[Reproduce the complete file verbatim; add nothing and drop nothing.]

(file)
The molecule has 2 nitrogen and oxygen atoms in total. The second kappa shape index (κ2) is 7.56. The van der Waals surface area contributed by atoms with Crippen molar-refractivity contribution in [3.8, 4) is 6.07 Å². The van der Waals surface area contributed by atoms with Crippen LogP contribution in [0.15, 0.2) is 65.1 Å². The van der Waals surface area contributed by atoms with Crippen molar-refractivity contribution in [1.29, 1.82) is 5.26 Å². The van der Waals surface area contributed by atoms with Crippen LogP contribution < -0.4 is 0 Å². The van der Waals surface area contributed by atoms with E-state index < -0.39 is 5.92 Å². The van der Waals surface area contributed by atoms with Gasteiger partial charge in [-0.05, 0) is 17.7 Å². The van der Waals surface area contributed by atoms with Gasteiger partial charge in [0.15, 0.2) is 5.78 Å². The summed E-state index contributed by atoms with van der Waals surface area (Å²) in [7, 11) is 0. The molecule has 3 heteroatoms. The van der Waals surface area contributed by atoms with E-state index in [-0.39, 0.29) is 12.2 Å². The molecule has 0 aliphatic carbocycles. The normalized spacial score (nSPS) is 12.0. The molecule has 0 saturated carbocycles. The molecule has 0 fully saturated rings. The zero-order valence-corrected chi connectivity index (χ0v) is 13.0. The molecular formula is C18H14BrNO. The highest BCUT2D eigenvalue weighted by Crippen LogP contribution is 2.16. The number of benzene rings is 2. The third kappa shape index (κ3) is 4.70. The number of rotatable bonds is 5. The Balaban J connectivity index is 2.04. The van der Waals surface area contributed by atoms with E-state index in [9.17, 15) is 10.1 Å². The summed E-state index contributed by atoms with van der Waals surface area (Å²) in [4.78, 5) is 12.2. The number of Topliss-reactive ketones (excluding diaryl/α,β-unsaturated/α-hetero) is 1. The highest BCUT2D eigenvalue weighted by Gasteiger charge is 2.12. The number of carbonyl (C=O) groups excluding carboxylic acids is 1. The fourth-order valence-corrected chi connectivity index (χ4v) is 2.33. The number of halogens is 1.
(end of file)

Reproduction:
The molecule has 2 nitrogen and oxygen atoms in total. The second kappa shape index (κ2) is 7.56. The van der Waals surface area contributed by atoms with Crippen molar-refractivity contribution in [3.8, 4) is 6.07 Å². The van der Waals surface area contributed by atoms with Crippen LogP contribution in [0.15, 0.2) is 65.1 Å². The van der Waals surface area contributed by atoms with Crippen molar-refractivity contribution in [1.29, 1.82) is 5.26 Å². The van der Waals surface area contributed by atoms with Crippen LogP contribution < -0.4 is 0 Å². The van der Waals surface area contributed by atoms with E-state index < -0.39 is 5.92 Å². The van der Waals surface area contributed by atoms with Gasteiger partial charge in [-0.05, 0) is 17.7 Å². The van der Waals surface area contributed by atoms with Gasteiger partial charge in [0.15, 0.2) is 5.78 Å². The summed E-state index contributed by atoms with van der Waals surface area (Å²) in [7, 11) is 0. The molecule has 3 heteroatoms. The van der Waals surface area contributed by atoms with E-state index in [-0.39, 0.29) is 12.2 Å². The molecule has 0 aliphatic carbocycles. The normalized spacial score (nSPS) is 12.0. The molecule has 0 saturated carbocycles. The molecule has 0 fully saturated rings. The zero-order valence-corrected chi connectivity index (χ0v) is 13.0. The molecular formula is C18H14BrNO. The highest BCUT2D eigenvalue weighted by Crippen LogP contribution is 2.16. The number of benzene rings is 2. The third kappa shape index (κ3) is 4.70. The number of rotatable bonds is 5. The Balaban J connectivity index is 2.04. The van der Waals surface area contributed by atoms with E-state index in [9.17, 15) is 10.1 Å². The summed E-state index contributed by atoms with van der Waals surface area (Å²) in [4.78, 5) is 12.2. The number of Topliss-reactive ketones (excluding diaryl/α,β-unsaturated/α-hetero) is 1. The highest BCUT2D eigenvalue weighted by Gasteiger charge is 2.12. The number of carbonyl (C=O) groups excluding carboxylic acids is 1. The fourth-order valence-corrected chi connectivity index (χ4v) is 2.33. The number of halogens is 1.